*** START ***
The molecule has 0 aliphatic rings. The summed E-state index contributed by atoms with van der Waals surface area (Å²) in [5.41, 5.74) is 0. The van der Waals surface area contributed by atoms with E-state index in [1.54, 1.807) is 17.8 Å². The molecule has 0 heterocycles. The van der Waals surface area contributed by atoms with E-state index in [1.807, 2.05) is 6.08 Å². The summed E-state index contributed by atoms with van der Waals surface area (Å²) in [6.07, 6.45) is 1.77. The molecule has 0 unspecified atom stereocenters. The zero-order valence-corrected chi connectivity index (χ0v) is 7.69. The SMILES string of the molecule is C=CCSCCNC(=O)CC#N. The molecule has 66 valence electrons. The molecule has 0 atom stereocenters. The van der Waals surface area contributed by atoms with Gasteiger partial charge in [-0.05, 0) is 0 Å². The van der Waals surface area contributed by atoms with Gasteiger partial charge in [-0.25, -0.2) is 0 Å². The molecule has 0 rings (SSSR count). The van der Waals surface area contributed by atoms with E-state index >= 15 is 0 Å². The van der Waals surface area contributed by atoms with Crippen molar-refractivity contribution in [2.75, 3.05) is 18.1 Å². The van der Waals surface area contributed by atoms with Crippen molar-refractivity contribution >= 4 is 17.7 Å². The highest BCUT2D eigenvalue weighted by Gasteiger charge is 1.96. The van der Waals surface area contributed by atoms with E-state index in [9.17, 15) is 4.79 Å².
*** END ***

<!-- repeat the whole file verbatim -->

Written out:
The molecule has 0 aliphatic rings. The summed E-state index contributed by atoms with van der Waals surface area (Å²) in [5.41, 5.74) is 0. The van der Waals surface area contributed by atoms with E-state index in [1.54, 1.807) is 17.8 Å². The molecule has 0 heterocycles. The van der Waals surface area contributed by atoms with E-state index in [1.807, 2.05) is 6.08 Å². The summed E-state index contributed by atoms with van der Waals surface area (Å²) in [6.07, 6.45) is 1.77. The molecule has 0 unspecified atom stereocenters. The zero-order valence-corrected chi connectivity index (χ0v) is 7.69. The SMILES string of the molecule is C=CCSCCNC(=O)CC#N. The molecule has 66 valence electrons. The molecule has 0 atom stereocenters. The van der Waals surface area contributed by atoms with Gasteiger partial charge in [-0.05, 0) is 0 Å². The van der Waals surface area contributed by atoms with Gasteiger partial charge in [-0.25, -0.2) is 0 Å². The molecule has 0 rings (SSSR count). The van der Waals surface area contributed by atoms with E-state index >= 15 is 0 Å². The van der Waals surface area contributed by atoms with Crippen molar-refractivity contribution in [2.75, 3.05) is 18.1 Å². The van der Waals surface area contributed by atoms with Crippen molar-refractivity contribution >= 4 is 17.7 Å². The highest BCUT2D eigenvalue weighted by Gasteiger charge is 1.96. The van der Waals surface area contributed by atoms with E-state index in [9.17, 15) is 4.79 Å².